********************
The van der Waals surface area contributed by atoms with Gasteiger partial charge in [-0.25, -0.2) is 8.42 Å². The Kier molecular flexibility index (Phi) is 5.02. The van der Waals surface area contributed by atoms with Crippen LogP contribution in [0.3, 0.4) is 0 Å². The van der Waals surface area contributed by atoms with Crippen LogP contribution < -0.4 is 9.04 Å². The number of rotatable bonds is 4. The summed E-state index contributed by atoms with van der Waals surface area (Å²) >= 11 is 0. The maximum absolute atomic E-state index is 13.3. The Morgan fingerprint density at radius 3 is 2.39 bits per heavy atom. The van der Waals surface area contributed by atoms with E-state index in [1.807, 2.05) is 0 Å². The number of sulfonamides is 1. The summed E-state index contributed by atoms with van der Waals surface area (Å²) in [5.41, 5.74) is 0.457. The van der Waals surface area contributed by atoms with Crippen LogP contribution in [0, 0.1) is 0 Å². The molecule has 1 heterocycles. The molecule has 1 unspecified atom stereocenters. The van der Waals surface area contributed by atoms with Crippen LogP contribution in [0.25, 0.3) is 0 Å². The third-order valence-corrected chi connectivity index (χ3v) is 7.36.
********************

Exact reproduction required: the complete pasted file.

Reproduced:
The van der Waals surface area contributed by atoms with Gasteiger partial charge in [-0.25, -0.2) is 8.42 Å². The Kier molecular flexibility index (Phi) is 5.02. The van der Waals surface area contributed by atoms with Crippen LogP contribution in [0.3, 0.4) is 0 Å². The van der Waals surface area contributed by atoms with Crippen LogP contribution < -0.4 is 9.04 Å². The number of rotatable bonds is 4. The summed E-state index contributed by atoms with van der Waals surface area (Å²) >= 11 is 0. The maximum absolute atomic E-state index is 13.3. The Morgan fingerprint density at radius 3 is 2.39 bits per heavy atom. The van der Waals surface area contributed by atoms with E-state index in [1.807, 2.05) is 0 Å². The number of sulfonamides is 1. The summed E-state index contributed by atoms with van der Waals surface area (Å²) in [5.41, 5.74) is 0.457. The van der Waals surface area contributed by atoms with Crippen LogP contribution in [0, 0.1) is 0 Å². The molecule has 1 heterocycles. The molecule has 1 unspecified atom stereocenters. The van der Waals surface area contributed by atoms with Crippen LogP contribution in [0.25, 0.3) is 0 Å². The third-order valence-corrected chi connectivity index (χ3v) is 7.36.